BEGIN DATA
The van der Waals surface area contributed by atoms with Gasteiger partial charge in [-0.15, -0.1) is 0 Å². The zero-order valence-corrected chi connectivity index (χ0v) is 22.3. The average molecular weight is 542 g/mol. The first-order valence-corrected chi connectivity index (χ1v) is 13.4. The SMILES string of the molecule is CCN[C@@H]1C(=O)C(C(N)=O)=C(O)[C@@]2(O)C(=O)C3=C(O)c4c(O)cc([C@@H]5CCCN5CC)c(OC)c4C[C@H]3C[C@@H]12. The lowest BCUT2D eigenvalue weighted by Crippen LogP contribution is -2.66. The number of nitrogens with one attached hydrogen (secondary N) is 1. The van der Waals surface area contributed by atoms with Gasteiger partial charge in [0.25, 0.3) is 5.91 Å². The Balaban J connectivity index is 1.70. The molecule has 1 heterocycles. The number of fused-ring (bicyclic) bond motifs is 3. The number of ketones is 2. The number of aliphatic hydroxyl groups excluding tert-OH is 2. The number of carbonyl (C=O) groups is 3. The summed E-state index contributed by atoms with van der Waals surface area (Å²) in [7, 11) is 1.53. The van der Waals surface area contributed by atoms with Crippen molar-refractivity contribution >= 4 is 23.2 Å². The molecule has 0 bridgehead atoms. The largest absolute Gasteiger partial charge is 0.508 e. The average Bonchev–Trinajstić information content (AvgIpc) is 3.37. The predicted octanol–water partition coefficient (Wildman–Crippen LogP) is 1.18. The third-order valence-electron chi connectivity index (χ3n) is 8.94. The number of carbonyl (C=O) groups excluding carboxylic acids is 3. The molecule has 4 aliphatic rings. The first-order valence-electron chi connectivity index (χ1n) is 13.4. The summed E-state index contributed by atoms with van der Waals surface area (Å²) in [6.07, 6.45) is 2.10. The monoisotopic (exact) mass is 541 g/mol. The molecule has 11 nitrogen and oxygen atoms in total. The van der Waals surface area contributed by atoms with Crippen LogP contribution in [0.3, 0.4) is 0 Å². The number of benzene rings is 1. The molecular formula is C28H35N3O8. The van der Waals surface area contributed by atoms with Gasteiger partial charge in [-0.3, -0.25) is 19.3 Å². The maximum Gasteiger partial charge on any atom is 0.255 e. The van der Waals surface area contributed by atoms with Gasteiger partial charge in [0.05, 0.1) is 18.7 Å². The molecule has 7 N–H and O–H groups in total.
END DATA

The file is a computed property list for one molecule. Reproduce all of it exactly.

The van der Waals surface area contributed by atoms with Gasteiger partial charge in [-0.15, -0.1) is 0 Å². The zero-order valence-corrected chi connectivity index (χ0v) is 22.3. The average molecular weight is 542 g/mol. The first-order valence-corrected chi connectivity index (χ1v) is 13.4. The SMILES string of the molecule is CCN[C@@H]1C(=O)C(C(N)=O)=C(O)[C@@]2(O)C(=O)C3=C(O)c4c(O)cc([C@@H]5CCCN5CC)c(OC)c4C[C@H]3C[C@@H]12. The lowest BCUT2D eigenvalue weighted by Crippen LogP contribution is -2.66. The number of nitrogens with one attached hydrogen (secondary N) is 1. The van der Waals surface area contributed by atoms with Gasteiger partial charge in [0.25, 0.3) is 5.91 Å². The Balaban J connectivity index is 1.70. The molecule has 1 heterocycles. The number of fused-ring (bicyclic) bond motifs is 3. The number of ketones is 2. The number of aliphatic hydroxyl groups excluding tert-OH is 2. The number of carbonyl (C=O) groups is 3. The summed E-state index contributed by atoms with van der Waals surface area (Å²) in [7, 11) is 1.53. The van der Waals surface area contributed by atoms with Crippen molar-refractivity contribution >= 4 is 23.2 Å². The molecule has 0 bridgehead atoms. The largest absolute Gasteiger partial charge is 0.508 e. The average Bonchev–Trinajstić information content (AvgIpc) is 3.37. The predicted octanol–water partition coefficient (Wildman–Crippen LogP) is 1.18. The third-order valence-electron chi connectivity index (χ3n) is 8.94. The number of carbonyl (C=O) groups excluding carboxylic acids is 3. The molecule has 4 aliphatic rings. The first-order valence-electron chi connectivity index (χ1n) is 13.4. The summed E-state index contributed by atoms with van der Waals surface area (Å²) in [6.07, 6.45) is 2.10. The monoisotopic (exact) mass is 541 g/mol. The molecule has 11 nitrogen and oxygen atoms in total. The van der Waals surface area contributed by atoms with Crippen LogP contribution in [0.3, 0.4) is 0 Å². The number of benzene rings is 1. The molecular formula is C28H35N3O8. The van der Waals surface area contributed by atoms with Gasteiger partial charge in [-0.3, -0.25) is 19.3 Å². The maximum Gasteiger partial charge on any atom is 0.255 e. The van der Waals surface area contributed by atoms with Gasteiger partial charge in [0.05, 0.1) is 18.7 Å². The molecule has 7 N–H and O–H groups in total.